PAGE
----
The quality of terrain here is unimaginable, without a doubt the worst section of vertical climbing I have done in my short six years as a Cascadian climber. All exaggeration and sandbagging aside, I need to impress upon whoever has read this far that this is extreme terrain with many objective hazards and potentially serious consequences. In order to successfully pass the gullies I had to pull meters of fourth and fifth class vertical climbing moves on mud, gravel, and handholds that would have exploded had I applied too much pressure. This is full-blown stemming - hand-foot matching, down-palming, and bouldering moves, all under crumbling pillars of volcanic junk that are held together only by melting ice and mud. This was one of the few times I paused to question the merit and value of this risk.

After an array of near misses, a decent amount of exposure, intentional foreground focus, and a good bit of luck, I finally reached the top of one of the gullies that fans out onto the ridge lines around 2,500m. I let out a well-earned sigh of relief knowing that the quantifiable crux was behind me. Continuing upward, the north ridge remains steep and stout, but at least it is open enough to make an educated guess about the safest path upward and onward. 450m of climbing later, I arrived the high point of the route - pure elation!

I enjoyed a few sweet moments of looking back on the ridge: the Burroughs, Mount Fremont, the Stewart Range, Glacier Peak and more. I peered down on parties wandering around at Camp Schurman. Even from 50m+ above, I knew I was getting some inquisitive looks wearing only a running vest and shorts. I waved.

The Return

By this time, the sun had set and the magical hour of purple and pink haze was all that lingered on the northeast side of The Mountain. Since I was barely halfway through the route, I had to turn my back to the mountain and point my nose downhill. I picked up the boot scuff, making my way out to Mount Ruth and down the old trail to avoid crossing Inter Glacier. Completely dark by this point, I had reached White River at the base of Glacier Basin and found my way across the heavy evening flow. Once across it was a matter of locating the trail along the river shore and descending the 5.6km downhill back to White River Campground. Arriving at the campground provided only momentary relief. The final, demoralizing requirement was grinding out the 650m of climbing back up to Sunrise, a real head game in the dark after an already intense push.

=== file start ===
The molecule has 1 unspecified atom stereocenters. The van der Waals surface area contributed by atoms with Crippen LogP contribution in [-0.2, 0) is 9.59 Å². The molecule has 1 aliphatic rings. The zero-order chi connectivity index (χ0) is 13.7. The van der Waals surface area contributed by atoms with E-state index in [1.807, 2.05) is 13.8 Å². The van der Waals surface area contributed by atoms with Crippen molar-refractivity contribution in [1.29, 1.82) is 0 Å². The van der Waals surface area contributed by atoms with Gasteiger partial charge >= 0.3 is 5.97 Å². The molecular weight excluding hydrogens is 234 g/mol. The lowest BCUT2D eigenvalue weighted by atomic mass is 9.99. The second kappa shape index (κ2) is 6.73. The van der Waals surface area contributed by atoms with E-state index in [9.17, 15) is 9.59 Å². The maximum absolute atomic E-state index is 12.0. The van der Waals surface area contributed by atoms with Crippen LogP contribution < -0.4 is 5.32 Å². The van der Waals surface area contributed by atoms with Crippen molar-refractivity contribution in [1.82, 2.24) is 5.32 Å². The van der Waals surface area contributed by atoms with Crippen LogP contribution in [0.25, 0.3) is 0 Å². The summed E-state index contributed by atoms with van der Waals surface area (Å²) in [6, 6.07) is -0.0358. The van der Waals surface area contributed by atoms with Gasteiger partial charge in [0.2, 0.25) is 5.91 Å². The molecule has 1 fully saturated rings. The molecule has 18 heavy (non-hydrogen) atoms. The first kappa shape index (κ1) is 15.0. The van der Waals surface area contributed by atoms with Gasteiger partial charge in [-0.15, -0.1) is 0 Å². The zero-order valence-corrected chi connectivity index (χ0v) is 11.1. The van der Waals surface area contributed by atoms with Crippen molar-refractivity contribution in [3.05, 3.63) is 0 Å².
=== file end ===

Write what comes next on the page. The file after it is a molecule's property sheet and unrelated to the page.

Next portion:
Eventually, I found myself running the final bit into the Sunrise Parking lot, weaving between astrophotographers, expired hikers, and some verbose groups of teenagers obviously returning from their good time at Fremont Lookout. 6:45:08, my watch beeped as I punched the end button. Aside from summiting the mountain, this mountain run was without doubt one of my proudest accomplishments in Mount Rainier National Park.

reflection and Warning

I put a lot of time, thought, and energy into making sure I gave myself the best chance for success on this route. The trip required a lot of reading, researching, planning, a bit of reconnaissance, and a good deal of educated guessing. I cannot, in good conscience, suggest that anybody blindly repeat this route without proper preparation. This, too, is why I have struggled to put this trip report together for so long. The high level of complexity and dynamic skill set that closing the loop demands cannot be overstated. I hope that I have done justice to offer both fair warning and an objective appraisal of the considerations and hazards present in attempting this route.

All considerations aside, closing the Steamboat Prow Loop was a magnificent feat, a wonderful challenge, and the proudest of moments. No bad days at the mountain!

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Angela French
Angela French says:
Jul 18, 2021 02:40 PM

Wow! Sure wish there were accompanying photos!

Adam Dodge
Adam Dodge says:
Sep 12, 2022 08:59 AM

A year late to the party, but I noticed photos are here: